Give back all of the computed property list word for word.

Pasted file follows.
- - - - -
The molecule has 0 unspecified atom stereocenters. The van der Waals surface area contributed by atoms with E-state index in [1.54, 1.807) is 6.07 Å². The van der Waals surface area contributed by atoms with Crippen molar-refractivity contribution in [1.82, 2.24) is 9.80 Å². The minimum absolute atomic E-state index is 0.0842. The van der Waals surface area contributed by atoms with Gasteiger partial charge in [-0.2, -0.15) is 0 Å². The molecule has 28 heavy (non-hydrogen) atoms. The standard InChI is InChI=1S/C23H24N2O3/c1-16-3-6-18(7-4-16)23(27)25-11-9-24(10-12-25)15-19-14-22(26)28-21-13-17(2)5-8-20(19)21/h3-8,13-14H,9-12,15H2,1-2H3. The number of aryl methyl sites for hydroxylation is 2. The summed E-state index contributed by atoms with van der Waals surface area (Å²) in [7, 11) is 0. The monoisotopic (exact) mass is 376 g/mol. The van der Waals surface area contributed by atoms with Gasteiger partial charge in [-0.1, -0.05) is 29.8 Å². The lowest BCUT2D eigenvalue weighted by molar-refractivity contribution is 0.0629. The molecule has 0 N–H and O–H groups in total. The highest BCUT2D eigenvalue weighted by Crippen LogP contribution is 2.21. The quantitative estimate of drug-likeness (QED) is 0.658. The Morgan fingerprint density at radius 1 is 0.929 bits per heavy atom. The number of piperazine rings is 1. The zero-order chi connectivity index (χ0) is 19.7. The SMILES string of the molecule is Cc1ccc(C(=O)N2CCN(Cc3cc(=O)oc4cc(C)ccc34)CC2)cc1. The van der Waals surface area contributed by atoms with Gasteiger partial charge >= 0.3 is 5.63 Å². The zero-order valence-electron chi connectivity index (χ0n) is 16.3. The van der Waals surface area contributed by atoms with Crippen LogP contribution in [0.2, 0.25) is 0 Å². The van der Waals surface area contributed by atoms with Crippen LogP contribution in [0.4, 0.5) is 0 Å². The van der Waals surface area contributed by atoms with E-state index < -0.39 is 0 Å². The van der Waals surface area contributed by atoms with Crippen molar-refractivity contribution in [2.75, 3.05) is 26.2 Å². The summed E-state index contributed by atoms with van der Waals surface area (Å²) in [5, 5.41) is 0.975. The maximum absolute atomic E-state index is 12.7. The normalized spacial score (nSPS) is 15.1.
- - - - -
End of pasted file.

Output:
The molecule has 0 unspecified atom stereocenters. The van der Waals surface area contributed by atoms with E-state index in [1.54, 1.807) is 6.07 Å². The van der Waals surface area contributed by atoms with Crippen molar-refractivity contribution in [1.82, 2.24) is 9.80 Å². The minimum absolute atomic E-state index is 0.0842. The van der Waals surface area contributed by atoms with Gasteiger partial charge in [-0.2, -0.15) is 0 Å². The molecule has 28 heavy (non-hydrogen) atoms. The standard InChI is InChI=1S/C23H24N2O3/c1-16-3-6-18(7-4-16)23(27)25-11-9-24(10-12-25)15-19-14-22(26)28-21-13-17(2)5-8-20(19)21/h3-8,13-14H,9-12,15H2,1-2H3. The number of aryl methyl sites for hydroxylation is 2. The summed E-state index contributed by atoms with van der Waals surface area (Å²) in [7, 11) is 0. The monoisotopic (exact) mass is 376 g/mol. The van der Waals surface area contributed by atoms with Gasteiger partial charge in [-0.1, -0.05) is 29.8 Å². The lowest BCUT2D eigenvalue weighted by molar-refractivity contribution is 0.0629. The molecule has 0 N–H and O–H groups in total. The highest BCUT2D eigenvalue weighted by Crippen LogP contribution is 2.21. The quantitative estimate of drug-likeness (QED) is 0.658. The Morgan fingerprint density at radius 1 is 0.929 bits per heavy atom. The number of piperazine rings is 1. The zero-order chi connectivity index (χ0) is 19.7. The SMILES string of the molecule is Cc1ccc(C(=O)N2CCN(Cc3cc(=O)oc4cc(C)ccc34)CC2)cc1. The van der Waals surface area contributed by atoms with Gasteiger partial charge >= 0.3 is 5.63 Å². The zero-order valence-electron chi connectivity index (χ0n) is 16.3. The van der Waals surface area contributed by atoms with Crippen LogP contribution in [0.2, 0.25) is 0 Å². The van der Waals surface area contributed by atoms with Crippen LogP contribution in [0.4, 0.5) is 0 Å². The van der Waals surface area contributed by atoms with E-state index < -0.39 is 0 Å². The van der Waals surface area contributed by atoms with Crippen molar-refractivity contribution in [2.75, 3.05) is 26.2 Å². The summed E-state index contributed by atoms with van der Waals surface area (Å²) in [5, 5.41) is 0.975. The maximum absolute atomic E-state index is 12.7. The normalized spacial score (nSPS) is 15.1.